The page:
It’s that time of the year again, and we take a look back at the events that have impacted our industry in 2021.

Where do you start? 2021 has proven to be equally as eventful as 2020. COVID, housing crisis, social housing waitlist and a pretty dysfunctional heating calculator were all issues in 2020 and will continue to be issues going into 2022. Additionally, how the industry tackles the unvaccinated will be a complex and intriguing challenge that we will all have to tackle over the next few months.

However, that is in the future. For now we will turn our attention to the good, the bad and the ugly moments as we take a look back at 2021.

The Good: The Privacy Commission Guidelines

For too long, application forms were too long and arduous, asking for way too much information. Yes, landlords have a right to know who is going to be renting their property but likewise, we as an industry have a responsibility to protect tenants data and privacy and only collect information that is actually necessary.

Multiple credit checks with multiple agencies negatively impact prospective tenants’ credit history and this is unfair, particularly in a tight rental market. Any tenant who refuses to give consent to information being collected found themselves at a huge disadvantage in regards to being selected and because of this, many tenants felt that they have no option but to consent to so much information being collected.

The new recently released guidelines came about after John Edwards, the outgoing Privacy Commissioner, expressed concern after a ‘Bad Tenant’ database group had been established on Facebook. Mr Edwards is well known for his dislike of certain social media platforms and announced that the practises adopted by landlords and property managers were to be investigated.

Enter Jackie Adams, a tough, ex-police officer from Northern Ireland who is now the manager of Compliance and Enforcement for the Privacy Commission. He headed the investigation and had the responsibility to come up with new guidelines for landlords and property managers with regards to how they can select tenants and how they must manage the information they can collect.

The outcome is a great result for everyone as it gives clarity in regards to what we can collect and what we must do with the information once we have collected it. It also gives the Privacy Commission tools for enforcement as well as much needed protection of tenants and prospective tenants privacy. A great outcome all round.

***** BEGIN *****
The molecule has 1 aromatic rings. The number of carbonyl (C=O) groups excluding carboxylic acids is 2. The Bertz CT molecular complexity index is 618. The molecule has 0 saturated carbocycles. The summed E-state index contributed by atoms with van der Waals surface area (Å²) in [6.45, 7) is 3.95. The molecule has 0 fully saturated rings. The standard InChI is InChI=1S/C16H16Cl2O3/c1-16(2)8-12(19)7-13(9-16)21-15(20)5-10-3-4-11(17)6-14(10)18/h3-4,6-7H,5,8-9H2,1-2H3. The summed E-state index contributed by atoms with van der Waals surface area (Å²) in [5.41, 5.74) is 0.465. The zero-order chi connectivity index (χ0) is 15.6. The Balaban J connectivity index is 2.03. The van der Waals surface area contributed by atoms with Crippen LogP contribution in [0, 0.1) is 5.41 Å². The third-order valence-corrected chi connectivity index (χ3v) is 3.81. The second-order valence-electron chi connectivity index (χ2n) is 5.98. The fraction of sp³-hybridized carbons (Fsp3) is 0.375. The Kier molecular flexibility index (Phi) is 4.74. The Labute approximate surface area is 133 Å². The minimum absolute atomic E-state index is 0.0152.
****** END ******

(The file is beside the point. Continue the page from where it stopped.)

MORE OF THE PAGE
The Bad: The Government

The party that was going to solve the housing crisis when they came to power in 2017 have completely lost their way and appear to be making policy on ‘the hoof’ in a forlorn attempt to control rising house prices and rising rents. There is a strong argument that many of their policies have simply made matters worse.

The issues started early in 2021. The Government looked like it was going to miss the deadline that they had set for much needed standards around methamphetamine contamination. The tribunal says 15 micrograms of methamphetamine constitutes contamination, in line with the Gluckman report whilst insurance companies are mainly going off the NZ Standards of 1.5 micrograms. This was meant to have been sorted out at the end of January 2021 as Government legislation stated that levels of contamination had to be set by then. That deadline passed and as we come to the end of the year, we are still no wiser.

Then, in March the Government announced plans to control house prices. Then they dropped a bombshell that no one saw coming. The removal of interest deductibility shocked everyone. This policy makes no sense whatsoever and has only led to further shortages of rental properties with rental inflation increasing at a much higher rate than normal. The latest Massey University Rental Report, fronted by professor Graham Squires showed that rents had increased 9.4% nationally in the year to June. This inevitably leads to more and more people turning to the state for assistance with an ever increasing social housing waitlist. There are now over 25,000 homes required.

We have seen little, if any action taken on regulating the property management industry even though this was an election promise, but then again, so was ‘no new taxes’!

In October, the Government resorted to announcing a joint policy with National. RMA reform is overdue but giving home owners the ability to subdivide and build new properties without consent of neighbours appears to be rushed and may have unintended negative consequences.

In November, they announced an inquiry into the high cost of building materials which is going to achieve absolutely nothing as there are many factors out of the Government’s control which are leading to such issues and this inquiry appears to be motivated purely to gain political points.

And finally, to finish off the year, the Government announces that the Heating Calculator that has been such an issue, particularly when it comes to new builds, is not fit for purpose and they are going to have to make adjustments.

2021 is a year to forget in regards to the Government’s track record on housing.

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